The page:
Colorado Springs News, Sports & Business

Callers light up tip line after shows on missing boy

GARRISON WELLS Updated: February 28, 2013 at 12:00 am

Even before the “Dr. Phil Show” aired its first segment on the case of a missing Monument boy Tuesday, previews sparked an increase in calls to the Dylan Redwine tip line.

In all, the tip line has received more than 370 calls, about 100 after the first show and 270 since the second show, said Dan Bender, spokesman for the La Plata County Sheriff’s Office.

The show itself may provide leads, he added.

“The investigators watched both shows,” Bender said Thursday. “We’re analyzing that. We are comparing what we already have in the investigation and what was discussed on the show to see if there’s anything new.”

Bender said the spike in calls started when the show was first advertised on television late last week.

“Some of them are people expressing their opinions, so this doesn’t mean that we have in excess of 300 new clues for the case,” he said. “It will take some time to sort through all of it.”

Dylan went missing Nov. 19 from his father’s house in Vallecito near Bayfield. The Monument 14-year-old was visiting Mark Redwine over Thanksgiving break.

Until the Dr. Phil Show promos started, leads had dwindled. Few clues came in and searches proved fruitless.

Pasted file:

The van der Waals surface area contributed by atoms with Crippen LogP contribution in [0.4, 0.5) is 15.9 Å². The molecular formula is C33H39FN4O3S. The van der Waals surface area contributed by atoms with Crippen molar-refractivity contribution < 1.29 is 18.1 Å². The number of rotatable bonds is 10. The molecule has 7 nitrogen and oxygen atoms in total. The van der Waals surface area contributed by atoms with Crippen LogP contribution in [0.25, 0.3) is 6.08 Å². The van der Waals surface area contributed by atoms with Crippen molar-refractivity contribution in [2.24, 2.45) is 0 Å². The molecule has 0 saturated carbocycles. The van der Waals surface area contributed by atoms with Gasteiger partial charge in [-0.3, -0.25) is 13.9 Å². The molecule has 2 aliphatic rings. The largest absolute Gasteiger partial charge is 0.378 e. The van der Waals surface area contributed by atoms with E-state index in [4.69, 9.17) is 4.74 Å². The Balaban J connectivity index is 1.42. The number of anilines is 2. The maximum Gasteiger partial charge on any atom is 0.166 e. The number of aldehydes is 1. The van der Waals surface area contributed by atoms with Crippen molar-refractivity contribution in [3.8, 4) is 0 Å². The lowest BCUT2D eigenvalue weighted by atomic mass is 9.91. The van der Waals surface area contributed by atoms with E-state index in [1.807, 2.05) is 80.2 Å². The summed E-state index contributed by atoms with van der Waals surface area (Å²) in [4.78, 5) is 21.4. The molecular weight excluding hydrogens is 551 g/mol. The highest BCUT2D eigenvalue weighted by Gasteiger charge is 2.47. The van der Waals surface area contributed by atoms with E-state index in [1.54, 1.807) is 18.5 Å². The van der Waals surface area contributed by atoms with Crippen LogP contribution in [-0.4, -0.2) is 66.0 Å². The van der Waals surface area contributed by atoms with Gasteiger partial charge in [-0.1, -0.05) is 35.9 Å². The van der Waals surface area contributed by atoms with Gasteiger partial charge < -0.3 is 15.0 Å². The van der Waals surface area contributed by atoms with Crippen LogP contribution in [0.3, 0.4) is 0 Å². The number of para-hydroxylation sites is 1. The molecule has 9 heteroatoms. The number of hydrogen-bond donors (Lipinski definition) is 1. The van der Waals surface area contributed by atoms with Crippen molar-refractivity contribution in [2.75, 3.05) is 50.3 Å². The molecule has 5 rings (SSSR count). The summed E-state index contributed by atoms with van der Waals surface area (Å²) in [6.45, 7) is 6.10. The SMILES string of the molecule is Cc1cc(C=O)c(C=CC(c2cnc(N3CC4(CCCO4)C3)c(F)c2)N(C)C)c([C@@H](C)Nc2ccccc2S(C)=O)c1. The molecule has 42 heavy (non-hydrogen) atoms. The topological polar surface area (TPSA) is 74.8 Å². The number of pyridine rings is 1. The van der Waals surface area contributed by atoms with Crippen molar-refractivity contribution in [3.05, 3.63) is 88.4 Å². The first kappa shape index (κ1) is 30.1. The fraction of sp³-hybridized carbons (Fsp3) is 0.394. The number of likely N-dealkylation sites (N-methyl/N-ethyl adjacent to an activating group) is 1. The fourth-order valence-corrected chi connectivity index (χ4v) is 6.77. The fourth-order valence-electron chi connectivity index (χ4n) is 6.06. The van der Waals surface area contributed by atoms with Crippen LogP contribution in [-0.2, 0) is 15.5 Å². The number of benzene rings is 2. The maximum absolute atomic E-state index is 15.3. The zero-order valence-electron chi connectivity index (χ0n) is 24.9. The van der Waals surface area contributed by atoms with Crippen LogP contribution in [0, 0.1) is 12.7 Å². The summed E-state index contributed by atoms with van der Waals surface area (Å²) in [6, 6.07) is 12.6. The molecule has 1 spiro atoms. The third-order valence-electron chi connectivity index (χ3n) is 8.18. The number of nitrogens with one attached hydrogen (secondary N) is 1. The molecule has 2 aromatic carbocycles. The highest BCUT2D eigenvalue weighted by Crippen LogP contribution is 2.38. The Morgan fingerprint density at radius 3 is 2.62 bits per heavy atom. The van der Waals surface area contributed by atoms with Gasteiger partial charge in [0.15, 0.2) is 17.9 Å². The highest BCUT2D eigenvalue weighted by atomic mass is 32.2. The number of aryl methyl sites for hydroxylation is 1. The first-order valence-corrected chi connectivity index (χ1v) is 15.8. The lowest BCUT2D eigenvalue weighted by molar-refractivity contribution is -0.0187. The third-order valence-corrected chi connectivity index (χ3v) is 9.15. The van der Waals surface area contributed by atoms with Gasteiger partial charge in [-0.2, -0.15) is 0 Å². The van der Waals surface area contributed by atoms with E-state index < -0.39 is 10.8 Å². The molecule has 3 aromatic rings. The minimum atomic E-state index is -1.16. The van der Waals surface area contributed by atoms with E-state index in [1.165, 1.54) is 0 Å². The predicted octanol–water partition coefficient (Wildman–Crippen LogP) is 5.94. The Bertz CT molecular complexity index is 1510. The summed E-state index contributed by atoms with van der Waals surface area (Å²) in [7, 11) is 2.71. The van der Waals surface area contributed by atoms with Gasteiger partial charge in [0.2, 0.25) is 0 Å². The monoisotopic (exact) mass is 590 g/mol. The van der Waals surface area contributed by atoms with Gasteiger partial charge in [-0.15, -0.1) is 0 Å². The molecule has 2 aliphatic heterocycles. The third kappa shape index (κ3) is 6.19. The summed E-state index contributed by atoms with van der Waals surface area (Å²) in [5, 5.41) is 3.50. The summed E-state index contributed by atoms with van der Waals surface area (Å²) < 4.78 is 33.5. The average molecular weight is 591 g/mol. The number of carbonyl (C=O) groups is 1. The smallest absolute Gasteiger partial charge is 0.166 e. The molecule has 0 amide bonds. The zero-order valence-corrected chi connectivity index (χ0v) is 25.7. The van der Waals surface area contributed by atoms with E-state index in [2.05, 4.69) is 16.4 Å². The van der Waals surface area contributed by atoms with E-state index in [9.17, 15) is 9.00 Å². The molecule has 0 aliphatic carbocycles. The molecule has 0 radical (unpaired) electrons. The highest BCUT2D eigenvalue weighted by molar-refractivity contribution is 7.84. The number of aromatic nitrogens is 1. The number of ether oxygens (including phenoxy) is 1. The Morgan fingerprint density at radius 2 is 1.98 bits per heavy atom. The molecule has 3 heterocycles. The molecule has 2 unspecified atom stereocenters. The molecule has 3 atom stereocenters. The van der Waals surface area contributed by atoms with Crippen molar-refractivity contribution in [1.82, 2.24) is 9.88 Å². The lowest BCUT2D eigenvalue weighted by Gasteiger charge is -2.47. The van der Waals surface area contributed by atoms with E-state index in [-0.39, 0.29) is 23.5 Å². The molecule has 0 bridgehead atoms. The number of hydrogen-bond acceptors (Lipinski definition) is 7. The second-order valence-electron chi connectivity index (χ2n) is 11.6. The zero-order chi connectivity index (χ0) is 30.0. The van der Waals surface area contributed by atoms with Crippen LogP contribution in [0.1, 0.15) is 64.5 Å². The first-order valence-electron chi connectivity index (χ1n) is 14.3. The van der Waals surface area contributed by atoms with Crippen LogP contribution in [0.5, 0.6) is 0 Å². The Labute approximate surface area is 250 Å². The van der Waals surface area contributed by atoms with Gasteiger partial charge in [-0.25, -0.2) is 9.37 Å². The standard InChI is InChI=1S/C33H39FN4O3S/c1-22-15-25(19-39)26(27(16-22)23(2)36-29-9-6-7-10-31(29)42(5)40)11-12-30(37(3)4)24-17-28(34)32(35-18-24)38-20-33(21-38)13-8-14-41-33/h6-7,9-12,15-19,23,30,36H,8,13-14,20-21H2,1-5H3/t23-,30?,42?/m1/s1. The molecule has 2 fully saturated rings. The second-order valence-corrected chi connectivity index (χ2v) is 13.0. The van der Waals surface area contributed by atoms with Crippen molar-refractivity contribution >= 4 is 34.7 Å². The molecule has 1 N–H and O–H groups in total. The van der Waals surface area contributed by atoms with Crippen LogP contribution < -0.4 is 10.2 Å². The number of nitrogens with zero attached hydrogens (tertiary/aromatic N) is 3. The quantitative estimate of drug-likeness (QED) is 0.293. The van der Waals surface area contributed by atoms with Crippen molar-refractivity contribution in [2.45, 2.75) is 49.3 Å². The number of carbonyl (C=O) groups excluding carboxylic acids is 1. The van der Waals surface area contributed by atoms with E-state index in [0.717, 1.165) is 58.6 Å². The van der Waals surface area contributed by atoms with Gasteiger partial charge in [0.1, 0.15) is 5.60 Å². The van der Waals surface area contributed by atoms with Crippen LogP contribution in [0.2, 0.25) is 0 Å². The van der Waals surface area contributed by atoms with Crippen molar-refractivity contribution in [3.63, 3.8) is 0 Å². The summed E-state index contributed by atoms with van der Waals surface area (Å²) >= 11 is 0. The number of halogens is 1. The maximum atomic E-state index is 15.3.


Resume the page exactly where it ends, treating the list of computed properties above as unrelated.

Another beneficiary of the show was the Facebook page Find Missing Dylan Redwine, said Denise Hess, community organizer of the search for the boy.

The page’s followers on the day of the first show added up to 11,600. After the final episode, the number of followers of the page had jumped to 20,547.

The show, Hess said, didn’t add a lot of new information, but “we came away with a greater perspective on Mark’s character and the lengths he will go to to avoid giving us an idea of what happened that day.”

During the show, which aired over two days, Dylan’s divorced parents, Elaine Redwine and Mark, accused each other of having a role in the boy’s disappearance.

In the final show Wednesday, Mark bailed on taking a polygraph examination. A previous examination was inconclusive, he said.

“Right now, honestly, we’re just regrouping,” Hess said. “It’s been an emotional upheaval.”

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